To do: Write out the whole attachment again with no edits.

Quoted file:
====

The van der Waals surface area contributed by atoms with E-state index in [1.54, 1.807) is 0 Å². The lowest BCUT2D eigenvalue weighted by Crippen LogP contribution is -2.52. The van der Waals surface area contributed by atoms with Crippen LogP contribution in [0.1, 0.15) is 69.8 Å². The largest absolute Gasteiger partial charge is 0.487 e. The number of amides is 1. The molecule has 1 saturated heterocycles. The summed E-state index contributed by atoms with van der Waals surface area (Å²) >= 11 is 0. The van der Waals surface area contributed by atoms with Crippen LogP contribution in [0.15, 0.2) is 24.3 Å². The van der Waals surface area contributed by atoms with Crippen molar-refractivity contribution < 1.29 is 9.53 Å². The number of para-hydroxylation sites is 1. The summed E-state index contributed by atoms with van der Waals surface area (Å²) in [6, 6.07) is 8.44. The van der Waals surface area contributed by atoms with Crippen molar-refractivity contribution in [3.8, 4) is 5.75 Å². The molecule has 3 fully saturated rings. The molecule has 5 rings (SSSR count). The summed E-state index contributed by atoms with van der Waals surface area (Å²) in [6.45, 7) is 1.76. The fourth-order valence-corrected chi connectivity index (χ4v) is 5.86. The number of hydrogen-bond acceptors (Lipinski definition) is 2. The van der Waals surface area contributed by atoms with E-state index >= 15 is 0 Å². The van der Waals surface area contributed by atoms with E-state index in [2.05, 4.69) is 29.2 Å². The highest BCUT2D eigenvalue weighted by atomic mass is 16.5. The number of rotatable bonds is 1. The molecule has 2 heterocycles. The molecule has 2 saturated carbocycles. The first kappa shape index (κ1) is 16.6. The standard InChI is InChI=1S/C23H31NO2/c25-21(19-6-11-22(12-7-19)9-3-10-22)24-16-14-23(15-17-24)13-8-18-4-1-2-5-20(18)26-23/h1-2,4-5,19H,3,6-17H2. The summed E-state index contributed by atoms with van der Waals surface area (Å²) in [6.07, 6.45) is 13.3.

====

The van der Waals surface area contributed by atoms with E-state index in [1.54, 1.807) is 0 Å². The lowest BCUT2D eigenvalue weighted by Crippen LogP contribution is -2.52. The van der Waals surface area contributed by atoms with Crippen LogP contribution in [0.1, 0.15) is 69.8 Å². The largest absolute Gasteiger partial charge is 0.487 e. The number of amides is 1. The molecule has 1 saturated heterocycles. The summed E-state index contributed by atoms with van der Waals surface area (Å²) >= 11 is 0. The van der Waals surface area contributed by atoms with Crippen LogP contribution in [0.15, 0.2) is 24.3 Å². The van der Waals surface area contributed by atoms with Crippen molar-refractivity contribution < 1.29 is 9.53 Å². The number of para-hydroxylation sites is 1. The summed E-state index contributed by atoms with van der Waals surface area (Å²) in [6, 6.07) is 8.44. The van der Waals surface area contributed by atoms with Crippen molar-refractivity contribution in [3.8, 4) is 5.75 Å². The molecule has 3 fully saturated rings. The molecule has 5 rings (SSSR count). The summed E-state index contributed by atoms with van der Waals surface area (Å²) in [6.45, 7) is 1.76. The fourth-order valence-corrected chi connectivity index (χ4v) is 5.86. The number of hydrogen-bond acceptors (Lipinski definition) is 2. The van der Waals surface area contributed by atoms with E-state index >= 15 is 0 Å². The van der Waals surface area contributed by atoms with E-state index in [2.05, 4.69) is 29.2 Å². The highest BCUT2D eigenvalue weighted by atomic mass is 16.5. The number of rotatable bonds is 1. The molecule has 2 heterocycles. The molecule has 2 saturated carbocycles. The first kappa shape index (κ1) is 16.6. The standard InChI is InChI=1S/C23H31NO2/c25-21(19-6-11-22(12-7-19)9-3-10-22)24-16-14-23(15-17-24)13-8-18-4-1-2-5-20(18)26-23/h1-2,4-5,19H,3,6-17H2. The summed E-state index contributed by atoms with van der Waals surface area (Å²) in [6.07, 6.45) is 13.3.